Why does the delete/update block each other in this case?

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Question :

The following drives me crazy.
I have:

session1>begin;  
session2>begin;  
session2>update dummy set salary=1000 where id=11;  
session1>delete from dummy where id=1;  

id is the PK of the table.
These statements execute without blocking each other. Makes sense since they refer to different rows.
Next:

session1>begin;  
session2>begin;  
session2>update dummy set salary=1000 where id=11;  
session1>delete from dummy where id in (1,2);  

These also execute without blocking.

session1>begin;  
session2>begin;  
session2>update dummy set salary=1000 where id=11;  
session1>delete from dummy where id in (1,2,3,4);  

These block each other but not always! I can not understand this. These refer to different rows why do they block each other?

Answer :

Answer based on comments by a-horse-with-no-name

You are probably being hit by MySQL’s “gap locking” (locking rows that aren’t there).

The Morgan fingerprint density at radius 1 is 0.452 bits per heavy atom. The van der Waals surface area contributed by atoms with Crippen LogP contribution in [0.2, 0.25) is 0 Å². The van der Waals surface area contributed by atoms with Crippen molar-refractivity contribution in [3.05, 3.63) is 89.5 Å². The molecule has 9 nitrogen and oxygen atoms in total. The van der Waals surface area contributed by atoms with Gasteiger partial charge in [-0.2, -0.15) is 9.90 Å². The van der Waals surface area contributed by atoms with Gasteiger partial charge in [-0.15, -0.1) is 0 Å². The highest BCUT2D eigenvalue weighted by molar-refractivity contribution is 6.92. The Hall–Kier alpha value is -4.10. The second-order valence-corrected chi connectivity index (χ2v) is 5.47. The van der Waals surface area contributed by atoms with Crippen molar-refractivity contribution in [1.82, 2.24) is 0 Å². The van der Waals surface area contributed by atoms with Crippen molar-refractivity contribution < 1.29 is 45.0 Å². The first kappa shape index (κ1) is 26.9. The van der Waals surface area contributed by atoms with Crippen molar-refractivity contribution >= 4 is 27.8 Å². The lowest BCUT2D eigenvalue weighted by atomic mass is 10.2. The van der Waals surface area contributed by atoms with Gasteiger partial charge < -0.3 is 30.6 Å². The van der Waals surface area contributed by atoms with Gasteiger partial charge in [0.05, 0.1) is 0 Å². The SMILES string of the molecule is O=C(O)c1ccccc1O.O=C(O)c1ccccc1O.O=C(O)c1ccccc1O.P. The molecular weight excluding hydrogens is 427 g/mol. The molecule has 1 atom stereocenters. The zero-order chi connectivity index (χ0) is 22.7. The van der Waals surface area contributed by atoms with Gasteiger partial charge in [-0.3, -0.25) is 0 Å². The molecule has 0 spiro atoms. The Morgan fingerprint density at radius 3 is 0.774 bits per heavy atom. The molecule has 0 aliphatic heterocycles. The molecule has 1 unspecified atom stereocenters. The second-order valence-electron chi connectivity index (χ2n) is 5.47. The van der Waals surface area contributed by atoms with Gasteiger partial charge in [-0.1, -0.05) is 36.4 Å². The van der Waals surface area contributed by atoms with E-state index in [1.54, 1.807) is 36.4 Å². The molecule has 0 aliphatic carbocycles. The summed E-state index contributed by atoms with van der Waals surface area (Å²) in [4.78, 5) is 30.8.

• https://dev.mysql.com/doc/refman/5.6/en/innodb-locking.html#innodb-gap-locks

    Gap locking is not needed for statements that lock rows using a unique index to search for a unique row. (This does not include the case that the search condition includes only some columns of a multiple-column unique index; in that case, gap locking does occur.)

  • https://www.percona.com/blog/2012/03/27/innodbs-gap-locks/

    MySQL uses REPEATABLE READ as the default isolation level so it needs to lock the index records and the gaps to avoid phantom reads and to get a consistent Statement based replication. If your application can deal with phantom reads and your binary log is in row format, changing the ISOLATION to READ COMMITTED will help you to avoid all those extra locks.

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